South Africa’s water crisis could be reversed by changing the paradigm of water as a finite resource, and bringing together political will, science and capital to change the way water is managed.This is according to Prof Anthony Turton, a scientist and consultant specialising in water resource management as a strategic issue. Prof Turton says that while South Africa is undeniably experiencing a water crisis, this situation could be reversed by changing the paradigms around water management. “In the past, water was seen as single use stock, and the solution to scarcity was to create dams and inter basin transfers,” he says. This approach was the foundation of huge industrial growth around the world, but had unintended consequences, he notes. Now, areas of the country that once thrived on a foundation of dammed water face economic ruin. “The paradigm must change – water is infinitely usable. In a new paradigm of abundance, based on simple scientific truth, we must acknowledge that water is a flux flowing in time and space, therefore it’s an infinitely renewable resource. When it has been used, it returns into the ecosystem, so you haven’t lost it – you still have the same volume,” he says. In his paper A South African Perspective on Climate Change, Food Security and Water, presented at the 4th BRICS Academic Forum, New Delhi, March 2012, Prof Turton noted that water moves in time and space, driven by the laws of physics, in what is known as the hydrological cycle. “In fact, we have the same volume on our planet today as we had when the dinosaurs roamed free 65 million years ago,” he said. “The crisis of management is that by seeing water as stock instead of flux, future economic growth has been constricted and cities like Port Elizabeth are on the brink of total collapse. We need R1 trillion to fix what’s broken in the water sector, but the science and technology already exist to make it happen,” he says. Prof Turton says that desalination and recycling water will substantially improve the situation: “South Africa has been reclaiming and desalinating acid mine water at Witbank and other areas for at least a decade without problems, proving that we can convert the worst water into the cleanest potable water. With an enabling environment and more capital, we can launch more water recycling and desalination programmes,” he says.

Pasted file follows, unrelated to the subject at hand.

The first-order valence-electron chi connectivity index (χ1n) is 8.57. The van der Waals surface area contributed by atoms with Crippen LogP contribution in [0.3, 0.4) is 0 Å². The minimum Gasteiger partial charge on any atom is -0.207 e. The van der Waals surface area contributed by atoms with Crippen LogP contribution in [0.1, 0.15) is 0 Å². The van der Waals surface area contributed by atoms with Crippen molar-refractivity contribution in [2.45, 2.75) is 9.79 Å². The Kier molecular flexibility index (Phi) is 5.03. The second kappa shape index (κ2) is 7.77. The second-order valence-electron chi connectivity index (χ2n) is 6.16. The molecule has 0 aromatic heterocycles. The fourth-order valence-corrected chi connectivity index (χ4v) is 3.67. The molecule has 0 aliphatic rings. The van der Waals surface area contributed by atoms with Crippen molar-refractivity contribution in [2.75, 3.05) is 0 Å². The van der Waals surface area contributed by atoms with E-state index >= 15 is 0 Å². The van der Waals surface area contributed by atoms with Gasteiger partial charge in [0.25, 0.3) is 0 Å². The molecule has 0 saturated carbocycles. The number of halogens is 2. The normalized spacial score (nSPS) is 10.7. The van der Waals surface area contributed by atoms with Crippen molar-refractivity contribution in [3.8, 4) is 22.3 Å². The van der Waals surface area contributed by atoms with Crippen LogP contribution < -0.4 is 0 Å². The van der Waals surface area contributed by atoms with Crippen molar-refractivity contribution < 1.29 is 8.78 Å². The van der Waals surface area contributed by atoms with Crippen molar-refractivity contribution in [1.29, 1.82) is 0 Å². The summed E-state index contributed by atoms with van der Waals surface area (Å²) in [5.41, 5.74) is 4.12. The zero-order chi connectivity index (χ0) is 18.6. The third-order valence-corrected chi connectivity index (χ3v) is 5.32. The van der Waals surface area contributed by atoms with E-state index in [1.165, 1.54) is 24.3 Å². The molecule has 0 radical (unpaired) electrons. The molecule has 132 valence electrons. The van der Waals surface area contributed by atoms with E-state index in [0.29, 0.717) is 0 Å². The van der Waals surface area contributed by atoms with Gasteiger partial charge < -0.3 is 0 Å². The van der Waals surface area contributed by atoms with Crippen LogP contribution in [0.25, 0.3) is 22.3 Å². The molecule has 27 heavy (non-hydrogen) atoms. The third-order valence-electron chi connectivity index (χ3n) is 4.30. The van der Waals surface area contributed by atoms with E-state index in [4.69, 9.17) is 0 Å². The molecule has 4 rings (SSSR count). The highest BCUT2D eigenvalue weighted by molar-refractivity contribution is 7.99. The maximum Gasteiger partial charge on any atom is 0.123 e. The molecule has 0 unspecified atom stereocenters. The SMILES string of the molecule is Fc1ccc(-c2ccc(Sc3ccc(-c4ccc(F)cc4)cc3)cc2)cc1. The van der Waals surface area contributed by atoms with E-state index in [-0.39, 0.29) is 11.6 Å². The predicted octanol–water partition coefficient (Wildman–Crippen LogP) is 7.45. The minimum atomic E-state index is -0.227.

“We don’t need to crash and burn – we need credible thought leadership creating a vision supported by robust science, engineering and technology; then we need to populate the vision with enthusiastic and competent people.”Prof Turton is optimistic that progress is already being made. “There’s a lot of good news. The current Minister of Water and Sanitation, Senzo Mchunu, has gone out of his way to reach out to experts and create water war rooms. Within the government, we see ‘moderate middle’ components where capital resides and rational people want to make South Africa a better place. And there are scientists, business chambers and local governments already working on more advanced water recycling and desalination plans. The South African Water Chamber, of which I am a founding member, is working with stakeholders and the government to create programmes using special purpose vehicles as a solution to failing municipalities and to enable economic growth. These SPVs, to be rolled out over the next decade, will mobilise the R1 Trillion we need.” Prof Turton says research based in science is important in driving progress in sectors such as water resource management: “During WWII, it became evident that science, engineering and technology could play a significant role. The invention of radar, directly linked to Prof Basil Schonland at Wits University, was a game changer in the Battle of Britain. This triggered the creation of national science councils in all former British colonies, mandated by parliament to generate the science, engineering and technology platform needed to develop the economy. Each Commonwealth country has gone different routes, but many still have CSIR-type science councils. In South Africa, the Commission of Enquiry into Water Matters, created the national framework to guide the CSIR in the type of research and technology development needed. An example is the development of technology to safely recycle sewage as potable water, which was pioneered by the CSIR for implementation in Windhoek. The same happened when the treatment of acid mine water became a crisis, with the sulphur removal technology being pioneered by the CSIR. We can safely say that the economic development of South Africa has been strongly influenced by science, engineering and technology, with many examples, including the pioneering work into the production of oil from coal.” Research information supports his own work, he notes: “Research creates an unambiguous platform for the creation of new knowledge around complex issues. Coming from a national science council, that research formed the foundation of policy and thinking in both the public and private spheres. Today I still work in two spheres – research exclusively funded by private capital for strictly commercial purposes and research in the public domain for the public good. There is a place for both in society.” Lucia Franco publishing director of Elsevier’s Water Management journal portfolio says Prof Turton’s work, and that of others working in the water and sanitation space, is encouraging. Credible research, with rigorous controls and standards in place, is thefoundation for innovative thinking and progress. John Sterley, Account Manager at Elsevier in South Africa says, “At Elsevier, we help researchers to make new discoveries and collaborate with their colleagues and give them the knowledge they need to help find funding. We also help governments and universities to evaluate and improve their research strategies. Our goal is to expand the boundaries of knowledge for the benefit of humanity.” In a new series of thought leadership content, Elsevier has engaged some of South Africa’s most noteworthy scientists and academics to explore their latest work to help address the biggest challenges that South Africa faces.